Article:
Runtimes and slightly less terrifying character actors aside, the remake is basically a better film, but it has one major shortcomings when put against the original film’s uncontrolled production and almost anarchic sense of impending violence—intent. Iliadis’ film is effectively gory, and the unrated rape scene is genuinely mortifying, but all the justification and one damning change to the original story depletes much of the raw exploitative element, and in a way Craven’s original point. Our ‘heroes’ aren’t quite the brutal take on liberal white America finding its lizard brain id, and spend more time reacting to violence, rather than enacting violence. There isn’t a court in the land that would convict these folks, whereas in the case of the original film, they’d probably be serving some time. Well, maybe not, stick around for the last few minutes, which feel entirely tacked-on, but do feature the one, undeniably gleeful moment of over-the-top vengeance.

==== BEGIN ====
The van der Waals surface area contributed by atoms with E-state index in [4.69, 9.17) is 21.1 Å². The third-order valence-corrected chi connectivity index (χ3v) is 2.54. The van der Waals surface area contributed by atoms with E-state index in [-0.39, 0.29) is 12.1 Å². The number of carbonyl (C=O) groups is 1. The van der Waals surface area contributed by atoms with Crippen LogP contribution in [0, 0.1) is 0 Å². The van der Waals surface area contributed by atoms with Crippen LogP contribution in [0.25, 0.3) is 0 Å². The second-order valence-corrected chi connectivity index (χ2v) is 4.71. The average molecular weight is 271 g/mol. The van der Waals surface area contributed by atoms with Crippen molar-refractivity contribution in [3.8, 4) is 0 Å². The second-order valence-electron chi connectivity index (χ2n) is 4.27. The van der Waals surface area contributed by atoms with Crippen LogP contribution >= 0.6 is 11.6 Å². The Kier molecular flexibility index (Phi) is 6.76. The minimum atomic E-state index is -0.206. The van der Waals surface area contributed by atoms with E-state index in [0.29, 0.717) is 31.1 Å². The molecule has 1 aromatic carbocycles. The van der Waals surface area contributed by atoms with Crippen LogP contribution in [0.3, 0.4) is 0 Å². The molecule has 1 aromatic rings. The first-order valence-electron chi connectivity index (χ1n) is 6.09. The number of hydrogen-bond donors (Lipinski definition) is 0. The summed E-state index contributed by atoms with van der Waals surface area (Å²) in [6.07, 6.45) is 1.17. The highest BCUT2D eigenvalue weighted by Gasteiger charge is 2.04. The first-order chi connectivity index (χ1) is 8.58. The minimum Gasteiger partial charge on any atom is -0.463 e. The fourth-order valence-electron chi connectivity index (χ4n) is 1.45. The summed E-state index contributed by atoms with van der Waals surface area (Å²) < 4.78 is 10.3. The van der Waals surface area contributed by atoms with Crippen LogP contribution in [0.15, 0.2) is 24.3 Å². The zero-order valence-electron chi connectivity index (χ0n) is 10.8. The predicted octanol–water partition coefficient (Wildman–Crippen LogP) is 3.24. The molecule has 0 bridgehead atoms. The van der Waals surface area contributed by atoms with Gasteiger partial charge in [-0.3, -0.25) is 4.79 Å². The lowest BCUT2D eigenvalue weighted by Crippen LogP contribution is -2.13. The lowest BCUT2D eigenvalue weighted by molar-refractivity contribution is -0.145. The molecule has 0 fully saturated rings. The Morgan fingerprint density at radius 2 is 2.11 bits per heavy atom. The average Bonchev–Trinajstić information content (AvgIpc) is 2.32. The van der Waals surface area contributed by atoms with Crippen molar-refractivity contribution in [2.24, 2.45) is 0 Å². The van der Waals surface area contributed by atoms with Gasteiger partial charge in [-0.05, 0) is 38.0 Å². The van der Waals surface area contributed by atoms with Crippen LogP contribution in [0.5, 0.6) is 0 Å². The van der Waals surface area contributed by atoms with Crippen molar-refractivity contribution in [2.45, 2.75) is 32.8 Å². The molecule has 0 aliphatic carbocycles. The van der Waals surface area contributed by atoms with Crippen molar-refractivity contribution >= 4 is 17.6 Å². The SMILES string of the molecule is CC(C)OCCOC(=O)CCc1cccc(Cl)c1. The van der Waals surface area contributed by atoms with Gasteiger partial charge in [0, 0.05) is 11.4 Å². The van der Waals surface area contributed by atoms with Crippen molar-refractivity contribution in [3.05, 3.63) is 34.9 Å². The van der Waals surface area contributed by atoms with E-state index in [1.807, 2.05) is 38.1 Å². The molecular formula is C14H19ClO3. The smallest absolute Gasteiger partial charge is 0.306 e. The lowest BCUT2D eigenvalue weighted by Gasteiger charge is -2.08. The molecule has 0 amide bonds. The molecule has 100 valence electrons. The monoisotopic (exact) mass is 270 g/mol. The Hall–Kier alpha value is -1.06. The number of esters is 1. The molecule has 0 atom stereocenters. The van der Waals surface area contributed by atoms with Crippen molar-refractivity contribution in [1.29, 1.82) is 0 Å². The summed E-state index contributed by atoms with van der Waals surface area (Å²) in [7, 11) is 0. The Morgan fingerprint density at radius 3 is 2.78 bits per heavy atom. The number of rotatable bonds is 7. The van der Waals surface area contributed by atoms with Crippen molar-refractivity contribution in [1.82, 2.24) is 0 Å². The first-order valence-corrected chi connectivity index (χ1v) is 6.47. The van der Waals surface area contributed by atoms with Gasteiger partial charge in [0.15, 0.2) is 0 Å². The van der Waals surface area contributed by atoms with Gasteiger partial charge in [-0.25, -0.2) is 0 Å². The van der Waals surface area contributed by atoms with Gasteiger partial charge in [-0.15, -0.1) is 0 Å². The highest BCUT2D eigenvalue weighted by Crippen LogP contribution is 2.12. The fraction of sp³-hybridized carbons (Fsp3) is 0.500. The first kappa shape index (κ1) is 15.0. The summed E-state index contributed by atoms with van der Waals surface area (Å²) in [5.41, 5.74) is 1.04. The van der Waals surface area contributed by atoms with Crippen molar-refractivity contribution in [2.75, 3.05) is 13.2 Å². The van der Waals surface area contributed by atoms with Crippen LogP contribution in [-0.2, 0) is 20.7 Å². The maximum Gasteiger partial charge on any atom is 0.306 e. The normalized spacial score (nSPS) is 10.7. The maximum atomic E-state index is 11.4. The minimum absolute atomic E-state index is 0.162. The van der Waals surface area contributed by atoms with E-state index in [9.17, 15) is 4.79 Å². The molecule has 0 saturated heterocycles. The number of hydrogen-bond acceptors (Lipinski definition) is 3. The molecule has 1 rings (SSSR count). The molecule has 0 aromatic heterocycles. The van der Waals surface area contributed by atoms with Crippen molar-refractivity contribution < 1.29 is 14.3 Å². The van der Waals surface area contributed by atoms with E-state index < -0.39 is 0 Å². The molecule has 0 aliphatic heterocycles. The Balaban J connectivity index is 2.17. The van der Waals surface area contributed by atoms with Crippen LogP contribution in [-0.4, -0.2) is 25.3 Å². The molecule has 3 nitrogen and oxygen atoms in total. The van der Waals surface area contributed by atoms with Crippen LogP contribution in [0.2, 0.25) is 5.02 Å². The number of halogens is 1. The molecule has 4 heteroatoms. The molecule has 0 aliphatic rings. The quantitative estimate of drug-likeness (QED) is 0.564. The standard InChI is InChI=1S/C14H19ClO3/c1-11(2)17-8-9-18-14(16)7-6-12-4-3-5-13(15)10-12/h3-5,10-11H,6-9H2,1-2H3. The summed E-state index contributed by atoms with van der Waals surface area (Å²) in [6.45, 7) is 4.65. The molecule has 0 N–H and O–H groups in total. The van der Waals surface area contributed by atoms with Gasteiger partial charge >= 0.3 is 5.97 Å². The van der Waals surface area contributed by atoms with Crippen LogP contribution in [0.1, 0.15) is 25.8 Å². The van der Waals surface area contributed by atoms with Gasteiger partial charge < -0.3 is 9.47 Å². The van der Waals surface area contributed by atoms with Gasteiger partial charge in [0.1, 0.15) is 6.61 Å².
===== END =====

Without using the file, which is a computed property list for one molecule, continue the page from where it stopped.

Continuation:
Iliadis understands what movie he’s making, and is sure to keep the photography simple, hand held, and gritty. The focus is sometimes sloppily pulled, and seemingly important details slide out of frame as if the camera man were simply trying to pick up the action, and for the most part it works, but it isn’t the most conducive to 1080p video. The print is super grainy. Every scene, hue, and shade is swimming with dancing pixels. Details are obscured by prevalent darkness, shallow focus, and, oh yeah, the epic grain. The daylight scenes are colourful and bright enough to make the whole high definition thing worth the wile, and the middle section features some solid and clean high contrast blacks, but the last act is not going to please videophiles with its muddied colours, and perverted blacks. This is all on purpose, so it’s not an aesthetic problem; I’m just not sure if fans want to dole out the extra cash for a Blu-ray copy.